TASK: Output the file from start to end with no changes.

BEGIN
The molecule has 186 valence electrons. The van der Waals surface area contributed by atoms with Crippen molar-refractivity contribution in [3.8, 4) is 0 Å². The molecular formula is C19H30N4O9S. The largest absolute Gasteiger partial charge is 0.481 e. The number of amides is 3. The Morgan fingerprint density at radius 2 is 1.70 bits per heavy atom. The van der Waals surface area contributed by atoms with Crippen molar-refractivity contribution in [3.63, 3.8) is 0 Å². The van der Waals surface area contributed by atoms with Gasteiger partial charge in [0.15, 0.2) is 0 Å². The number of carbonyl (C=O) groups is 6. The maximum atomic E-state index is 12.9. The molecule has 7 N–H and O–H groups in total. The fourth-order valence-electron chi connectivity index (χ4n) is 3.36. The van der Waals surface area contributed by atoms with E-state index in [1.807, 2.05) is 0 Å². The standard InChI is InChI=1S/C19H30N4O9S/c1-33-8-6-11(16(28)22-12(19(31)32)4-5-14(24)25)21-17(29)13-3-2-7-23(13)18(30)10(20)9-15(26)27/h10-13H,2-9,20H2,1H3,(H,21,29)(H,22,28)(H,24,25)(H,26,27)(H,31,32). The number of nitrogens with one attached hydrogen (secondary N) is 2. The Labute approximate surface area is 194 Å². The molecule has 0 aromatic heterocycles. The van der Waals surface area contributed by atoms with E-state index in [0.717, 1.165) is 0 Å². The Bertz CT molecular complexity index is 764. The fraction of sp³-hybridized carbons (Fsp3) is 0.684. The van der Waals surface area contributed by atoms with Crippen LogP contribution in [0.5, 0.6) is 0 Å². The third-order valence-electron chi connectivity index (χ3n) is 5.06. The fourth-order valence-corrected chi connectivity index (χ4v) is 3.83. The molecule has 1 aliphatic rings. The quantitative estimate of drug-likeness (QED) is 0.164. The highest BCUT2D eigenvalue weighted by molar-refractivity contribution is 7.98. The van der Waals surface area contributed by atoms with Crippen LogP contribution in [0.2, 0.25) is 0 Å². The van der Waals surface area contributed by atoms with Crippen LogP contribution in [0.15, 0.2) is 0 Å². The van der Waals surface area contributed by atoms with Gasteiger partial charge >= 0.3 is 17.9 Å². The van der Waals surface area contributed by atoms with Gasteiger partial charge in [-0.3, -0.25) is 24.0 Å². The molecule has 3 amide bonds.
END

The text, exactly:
The molecule has 186 valence electrons. The van der Waals surface area contributed by atoms with Crippen molar-refractivity contribution in [3.8, 4) is 0 Å². The molecular formula is C19H30N4O9S. The largest absolute Gasteiger partial charge is 0.481 e. The number of amides is 3. The Morgan fingerprint density at radius 2 is 1.70 bits per heavy atom. The van der Waals surface area contributed by atoms with Crippen molar-refractivity contribution in [3.63, 3.8) is 0 Å². The van der Waals surface area contributed by atoms with Gasteiger partial charge in [0.15, 0.2) is 0 Å². The number of carbonyl (C=O) groups is 6. The maximum atomic E-state index is 12.9. The molecule has 7 N–H and O–H groups in total. The fourth-order valence-electron chi connectivity index (χ4n) is 3.36. The van der Waals surface area contributed by atoms with E-state index in [1.807, 2.05) is 0 Å². The standard InChI is InChI=1S/C19H30N4O9S/c1-33-8-6-11(16(28)22-12(19(31)32)4-5-14(24)25)21-17(29)13-3-2-7-23(13)18(30)10(20)9-15(26)27/h10-13H,2-9,20H2,1H3,(H,21,29)(H,22,28)(H,24,25)(H,26,27)(H,31,32). The number of nitrogens with one attached hydrogen (secondary N) is 2. The Labute approximate surface area is 194 Å². The molecule has 0 aromatic heterocycles. The van der Waals surface area contributed by atoms with E-state index in [0.717, 1.165) is 0 Å². The Bertz CT molecular complexity index is 764. The fraction of sp³-hybridized carbons (Fsp3) is 0.684. The van der Waals surface area contributed by atoms with Crippen LogP contribution in [0.5, 0.6) is 0 Å². The third-order valence-electron chi connectivity index (χ3n) is 5.06. The fourth-order valence-corrected chi connectivity index (χ4v) is 3.83. The molecule has 1 aliphatic rings. The quantitative estimate of drug-likeness (QED) is 0.164. The highest BCUT2D eigenvalue weighted by molar-refractivity contribution is 7.98. The van der Waals surface area contributed by atoms with Crippen LogP contribution in [0.2, 0.25) is 0 Å². The van der Waals surface area contributed by atoms with Crippen LogP contribution in [0.15, 0.2) is 0 Å². The van der Waals surface area contributed by atoms with Gasteiger partial charge >= 0.3 is 17.9 Å². The van der Waals surface area contributed by atoms with Gasteiger partial charge in [-0.3, -0.25) is 24.0 Å². The molecule has 3 amide bonds.